Friday, December 7, 2012

The dairy bloodbath this year: "California style"

I've looked  at several farms around me that used to be dairies that are for sale.  I'm in Washington, but as bad as it is here, it's worse in California. 

Here's the background:   One style of dairy that has been increasing in popularity is the "California style dairy.  The basic technique is to confine your cows to a feedlot or barn, bring the food to them, and keep them off your fields.  I've show you guys pictures of this style of dairy -- you'll see one below. 
"California style" dairy
If you're interested in seeing more pictures, check out this blog entry

Now this isn't what most consumers think about when they think about dairies.  They have visions of what's on the milk carton.  The red barn and the green grass, and the cow with the bell. 

My little dairy cow -- more what consumers have in mind
The basic reason that California style dairying has become popular is that it concentrates your expensive investment in milking parlors, manure handling and labor, into one smaller space.  It's easier to manage with fewer people, and since all of the cows are close, you can mechanize a lot of the work that needs to happen.   You can chop up the hay and feed and shoot it directly into the face of the cows.  And since the cows aren't moving around much, more of your feed goes to milk, and less to exercise.

And the feed.  A lot of these dairies actually feed great stuff to their cows.  As shown n the picture above, there's clearly some good quality forage there -- grass, probably, and alfalfa, and no doubt there's some corn-based feed somewhere in that system.  Our modern dairy cows need all the calories that they can get to produce the 80lbs of milk (roughly 10 gallons of milk) a day that they do.

One of the more expensive parts of a dairy is the manure handling.  In my area, just the manure handling portion of the farm can cost you $500,000 to $1 million dollars to set up.   You wash out your barns periodically, run the manure slurry through a water/solid separator, and  you pump the reclaimed water back into your tank or manure lagoon.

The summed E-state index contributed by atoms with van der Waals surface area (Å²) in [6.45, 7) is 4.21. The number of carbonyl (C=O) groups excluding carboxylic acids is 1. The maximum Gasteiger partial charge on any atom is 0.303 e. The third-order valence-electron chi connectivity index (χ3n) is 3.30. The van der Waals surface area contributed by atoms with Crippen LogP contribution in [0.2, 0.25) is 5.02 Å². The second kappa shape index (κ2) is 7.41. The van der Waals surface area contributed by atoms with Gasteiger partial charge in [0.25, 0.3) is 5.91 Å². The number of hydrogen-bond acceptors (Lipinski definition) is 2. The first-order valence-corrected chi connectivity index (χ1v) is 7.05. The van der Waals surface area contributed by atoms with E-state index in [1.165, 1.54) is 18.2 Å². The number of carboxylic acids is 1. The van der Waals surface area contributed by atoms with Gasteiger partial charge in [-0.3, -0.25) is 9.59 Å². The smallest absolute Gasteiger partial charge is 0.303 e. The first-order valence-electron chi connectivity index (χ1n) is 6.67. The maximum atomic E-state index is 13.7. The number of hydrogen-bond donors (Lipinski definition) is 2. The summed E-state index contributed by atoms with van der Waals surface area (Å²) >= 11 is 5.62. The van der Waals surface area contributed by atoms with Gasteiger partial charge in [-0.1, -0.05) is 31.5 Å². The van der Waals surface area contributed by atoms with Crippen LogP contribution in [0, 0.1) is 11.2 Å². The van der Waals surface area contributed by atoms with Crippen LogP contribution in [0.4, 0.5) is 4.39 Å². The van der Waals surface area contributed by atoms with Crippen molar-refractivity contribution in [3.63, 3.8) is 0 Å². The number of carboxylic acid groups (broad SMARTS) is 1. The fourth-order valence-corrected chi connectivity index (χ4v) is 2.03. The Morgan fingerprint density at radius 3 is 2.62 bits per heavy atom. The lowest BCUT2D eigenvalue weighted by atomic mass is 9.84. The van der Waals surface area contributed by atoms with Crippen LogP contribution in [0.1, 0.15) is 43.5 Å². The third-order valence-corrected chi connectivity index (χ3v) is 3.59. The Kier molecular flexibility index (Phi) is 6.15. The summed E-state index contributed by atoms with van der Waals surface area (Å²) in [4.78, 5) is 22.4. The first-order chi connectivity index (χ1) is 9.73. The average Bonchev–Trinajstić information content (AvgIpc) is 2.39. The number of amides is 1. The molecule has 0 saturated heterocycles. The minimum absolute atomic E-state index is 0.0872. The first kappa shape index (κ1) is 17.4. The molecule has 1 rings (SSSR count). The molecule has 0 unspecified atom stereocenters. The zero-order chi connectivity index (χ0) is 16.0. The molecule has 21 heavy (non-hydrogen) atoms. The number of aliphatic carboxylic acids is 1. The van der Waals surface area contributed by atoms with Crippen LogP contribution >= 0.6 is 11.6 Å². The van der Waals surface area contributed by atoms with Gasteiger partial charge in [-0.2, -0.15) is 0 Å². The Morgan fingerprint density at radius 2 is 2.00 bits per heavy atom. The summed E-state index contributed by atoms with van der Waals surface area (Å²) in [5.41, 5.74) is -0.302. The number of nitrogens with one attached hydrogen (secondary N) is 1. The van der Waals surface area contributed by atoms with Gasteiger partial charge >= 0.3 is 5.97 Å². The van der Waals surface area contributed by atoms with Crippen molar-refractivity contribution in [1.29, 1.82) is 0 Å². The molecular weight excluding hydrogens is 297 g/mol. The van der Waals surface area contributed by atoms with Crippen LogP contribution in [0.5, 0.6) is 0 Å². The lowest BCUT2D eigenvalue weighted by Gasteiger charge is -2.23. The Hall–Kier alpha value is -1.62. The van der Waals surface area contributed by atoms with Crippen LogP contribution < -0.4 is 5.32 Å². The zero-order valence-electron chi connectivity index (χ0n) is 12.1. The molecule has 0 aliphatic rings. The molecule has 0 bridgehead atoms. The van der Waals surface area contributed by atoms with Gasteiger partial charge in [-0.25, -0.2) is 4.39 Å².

Current environmental regulations specify that a modern dairy produce no runoff, and it strictly limits the amount of manure that you can apply to fields.  Having it contained allows it to be trucked around or pumped around.  The term for this is "best practices", and a manure lagoon or giant tank is how we as a society have decided we want to handle our dairy cow waste.   Enjoy your ice cream. 

Why is there a dairy bloodbath this year? 
California style dairies typically don't have the amount of land that they need to grow the food for the cows that they are milking.  They are specialists -- they breed and milk cows, and run the milk production side.  They depend on feed from other farms, and, for the dairies that are located in states that don't have enough dairy cow forage production, they have to ship the feed in from where it is grown. 

When feed and transport are cheap, this is a way to make a lot of money, and get a better return on your investment dollar.   Land and facilities are expensive -- why not use them for as many cows as you possibly can?   Corporations are very sensitive to profits, and they're often judged on how efficient their use of capital is.  Return On Investment (ROI) is higher for California dairies when the conditions are right. 

But this year, and last year, the conditions weren't really right.  Two years ago there was a prolonged drought in Texas, causing a demand for hay there that drove up prices.  In the last 12 months we had a huge drought in the midwest, which destroyed crops and forage.  So for the past two years the feed that a California style dairy depends on hasn't been cheap.  In fact, it's been super expensive.

It's not just corn.  Here's a quote from an open letter from a grass fed dairy in Colorado: